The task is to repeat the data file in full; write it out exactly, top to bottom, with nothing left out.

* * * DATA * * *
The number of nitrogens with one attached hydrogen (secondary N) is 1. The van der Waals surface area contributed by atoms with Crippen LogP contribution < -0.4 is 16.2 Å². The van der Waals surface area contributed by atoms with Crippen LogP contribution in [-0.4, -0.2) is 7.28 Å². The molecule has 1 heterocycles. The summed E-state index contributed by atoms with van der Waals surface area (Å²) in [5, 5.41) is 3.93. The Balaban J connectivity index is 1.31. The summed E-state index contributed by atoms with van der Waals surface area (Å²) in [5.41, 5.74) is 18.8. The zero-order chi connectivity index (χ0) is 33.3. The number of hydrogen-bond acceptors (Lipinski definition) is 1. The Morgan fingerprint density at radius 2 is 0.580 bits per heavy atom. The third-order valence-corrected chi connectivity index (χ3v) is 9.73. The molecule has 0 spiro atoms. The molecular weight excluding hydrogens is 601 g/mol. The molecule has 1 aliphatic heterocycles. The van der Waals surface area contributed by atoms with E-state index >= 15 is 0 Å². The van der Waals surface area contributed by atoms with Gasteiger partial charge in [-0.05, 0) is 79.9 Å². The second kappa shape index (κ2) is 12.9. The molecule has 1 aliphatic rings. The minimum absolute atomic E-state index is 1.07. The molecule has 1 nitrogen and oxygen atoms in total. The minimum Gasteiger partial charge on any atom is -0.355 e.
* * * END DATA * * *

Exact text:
The number of nitrogens with one attached hydrogen (secondary N) is 1. The van der Waals surface area contributed by atoms with Crippen LogP contribution < -0.4 is 16.2 Å². The van der Waals surface area contributed by atoms with Crippen LogP contribution in [-0.4, -0.2) is 7.28 Å². The molecule has 1 heterocycles. The summed E-state index contributed by atoms with van der Waals surface area (Å²) in [5, 5.41) is 3.93. The Balaban J connectivity index is 1.31. The summed E-state index contributed by atoms with van der Waals surface area (Å²) in [5.41, 5.74) is 18.8. The zero-order chi connectivity index (χ0) is 33.3. The number of hydrogen-bond acceptors (Lipinski definition) is 1. The Morgan fingerprint density at radius 2 is 0.580 bits per heavy atom. The third-order valence-corrected chi connectivity index (χ3v) is 9.73. The molecule has 0 spiro atoms. The molecular weight excluding hydrogens is 601 g/mol. The molecule has 1 aliphatic heterocycles. The van der Waals surface area contributed by atoms with E-state index >= 15 is 0 Å². The van der Waals surface area contributed by atoms with Gasteiger partial charge in [-0.05, 0) is 79.9 Å². The second kappa shape index (κ2) is 12.9. The molecule has 1 aliphatic rings. The minimum absolute atomic E-state index is 1.07. The molecule has 1 nitrogen and oxygen atoms in total. The minimum Gasteiger partial charge on any atom is -0.355 e.